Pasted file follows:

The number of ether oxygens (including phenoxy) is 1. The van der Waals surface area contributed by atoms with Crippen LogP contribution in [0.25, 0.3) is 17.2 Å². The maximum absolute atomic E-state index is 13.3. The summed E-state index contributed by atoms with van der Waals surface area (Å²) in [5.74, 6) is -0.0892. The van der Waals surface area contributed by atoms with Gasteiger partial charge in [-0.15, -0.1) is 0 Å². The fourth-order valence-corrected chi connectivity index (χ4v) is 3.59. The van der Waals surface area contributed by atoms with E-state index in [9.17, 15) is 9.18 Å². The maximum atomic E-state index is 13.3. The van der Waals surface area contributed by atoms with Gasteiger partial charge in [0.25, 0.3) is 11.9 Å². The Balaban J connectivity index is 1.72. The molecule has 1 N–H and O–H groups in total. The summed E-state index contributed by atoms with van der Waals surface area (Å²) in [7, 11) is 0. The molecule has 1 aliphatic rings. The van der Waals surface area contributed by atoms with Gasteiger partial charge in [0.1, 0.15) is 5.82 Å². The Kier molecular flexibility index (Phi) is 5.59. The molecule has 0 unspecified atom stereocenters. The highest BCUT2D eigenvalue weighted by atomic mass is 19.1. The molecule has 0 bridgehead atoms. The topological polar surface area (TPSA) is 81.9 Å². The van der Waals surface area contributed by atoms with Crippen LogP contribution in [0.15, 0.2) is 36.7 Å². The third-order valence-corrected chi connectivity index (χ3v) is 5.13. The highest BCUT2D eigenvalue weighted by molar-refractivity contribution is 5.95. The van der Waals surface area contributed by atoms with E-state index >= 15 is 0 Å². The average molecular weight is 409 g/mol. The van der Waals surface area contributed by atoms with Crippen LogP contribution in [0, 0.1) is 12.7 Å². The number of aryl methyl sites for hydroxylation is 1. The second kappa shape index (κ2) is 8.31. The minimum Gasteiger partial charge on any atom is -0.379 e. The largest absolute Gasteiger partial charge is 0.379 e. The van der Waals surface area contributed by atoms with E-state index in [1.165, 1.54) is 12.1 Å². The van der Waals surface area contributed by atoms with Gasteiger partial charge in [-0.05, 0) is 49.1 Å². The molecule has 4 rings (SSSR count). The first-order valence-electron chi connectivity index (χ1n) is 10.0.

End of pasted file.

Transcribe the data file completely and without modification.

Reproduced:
The number of ether oxygens (including phenoxy) is 1. The van der Waals surface area contributed by atoms with Crippen LogP contribution in [0.25, 0.3) is 17.2 Å². The maximum absolute atomic E-state index is 13.3. The summed E-state index contributed by atoms with van der Waals surface area (Å²) in [5.74, 6) is -0.0892. The van der Waals surface area contributed by atoms with Gasteiger partial charge in [-0.15, -0.1) is 0 Å². The fourth-order valence-corrected chi connectivity index (χ4v) is 3.59. The van der Waals surface area contributed by atoms with E-state index in [9.17, 15) is 9.18 Å². The maximum atomic E-state index is 13.3. The van der Waals surface area contributed by atoms with Gasteiger partial charge in [0.25, 0.3) is 11.9 Å². The Balaban J connectivity index is 1.72. The molecule has 1 N–H and O–H groups in total. The summed E-state index contributed by atoms with van der Waals surface area (Å²) in [7, 11) is 0. The molecule has 1 aliphatic rings. The van der Waals surface area contributed by atoms with Gasteiger partial charge in [0.1, 0.15) is 5.82 Å². The Kier molecular flexibility index (Phi) is 5.59. The molecule has 0 unspecified atom stereocenters. The highest BCUT2D eigenvalue weighted by atomic mass is 19.1. The molecule has 0 bridgehead atoms. The topological polar surface area (TPSA) is 81.9 Å². The van der Waals surface area contributed by atoms with Crippen LogP contribution in [0.15, 0.2) is 36.7 Å². The third-order valence-corrected chi connectivity index (χ3v) is 5.13. The highest BCUT2D eigenvalue weighted by molar-refractivity contribution is 5.95. The van der Waals surface area contributed by atoms with E-state index >= 15 is 0 Å². The average molecular weight is 409 g/mol. The van der Waals surface area contributed by atoms with Crippen LogP contribution in [0, 0.1) is 12.7 Å². The number of aryl methyl sites for hydroxylation is 1. The second kappa shape index (κ2) is 8.31. The minimum Gasteiger partial charge on any atom is -0.379 e. The largest absolute Gasteiger partial charge is 0.379 e. The van der Waals surface area contributed by atoms with E-state index in [1.165, 1.54) is 12.1 Å². The van der Waals surface area contributed by atoms with Gasteiger partial charge in [-0.05, 0) is 49.1 Å². The molecule has 4 rings (SSSR count). The first-order valence-electron chi connectivity index (χ1n) is 10.0.